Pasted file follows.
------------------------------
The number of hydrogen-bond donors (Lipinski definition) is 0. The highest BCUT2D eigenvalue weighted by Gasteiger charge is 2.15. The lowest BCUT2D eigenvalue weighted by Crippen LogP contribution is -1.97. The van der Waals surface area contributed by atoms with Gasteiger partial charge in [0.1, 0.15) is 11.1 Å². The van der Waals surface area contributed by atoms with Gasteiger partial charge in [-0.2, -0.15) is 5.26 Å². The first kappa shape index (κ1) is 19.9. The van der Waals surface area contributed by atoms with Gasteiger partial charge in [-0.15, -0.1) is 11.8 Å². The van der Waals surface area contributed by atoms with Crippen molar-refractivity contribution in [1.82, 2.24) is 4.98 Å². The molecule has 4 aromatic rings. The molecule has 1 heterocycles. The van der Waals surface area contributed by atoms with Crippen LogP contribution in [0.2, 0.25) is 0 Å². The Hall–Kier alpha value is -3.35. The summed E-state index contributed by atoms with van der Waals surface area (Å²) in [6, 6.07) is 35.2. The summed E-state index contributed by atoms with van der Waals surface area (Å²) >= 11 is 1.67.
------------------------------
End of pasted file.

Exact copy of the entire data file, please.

The number of hydrogen-bond donors (Lipinski definition) is 0. The highest BCUT2D eigenvalue weighted by Gasteiger charge is 2.15. The lowest BCUT2D eigenvalue weighted by Crippen LogP contribution is -1.97. The van der Waals surface area contributed by atoms with Gasteiger partial charge in [0.1, 0.15) is 11.1 Å². The van der Waals surface area contributed by atoms with Gasteiger partial charge in [-0.2, -0.15) is 5.26 Å². The first kappa shape index (κ1) is 19.9. The van der Waals surface area contributed by atoms with Gasteiger partial charge in [-0.15, -0.1) is 11.8 Å². The van der Waals surface area contributed by atoms with Crippen molar-refractivity contribution in [1.82, 2.24) is 4.98 Å². The molecule has 4 aromatic rings. The molecule has 1 heterocycles. The van der Waals surface area contributed by atoms with Crippen LogP contribution in [0.2, 0.25) is 0 Å². The Hall–Kier alpha value is -3.35. The summed E-state index contributed by atoms with van der Waals surface area (Å²) in [6, 6.07) is 35.2. The summed E-state index contributed by atoms with van der Waals surface area (Å²) >= 11 is 1.67.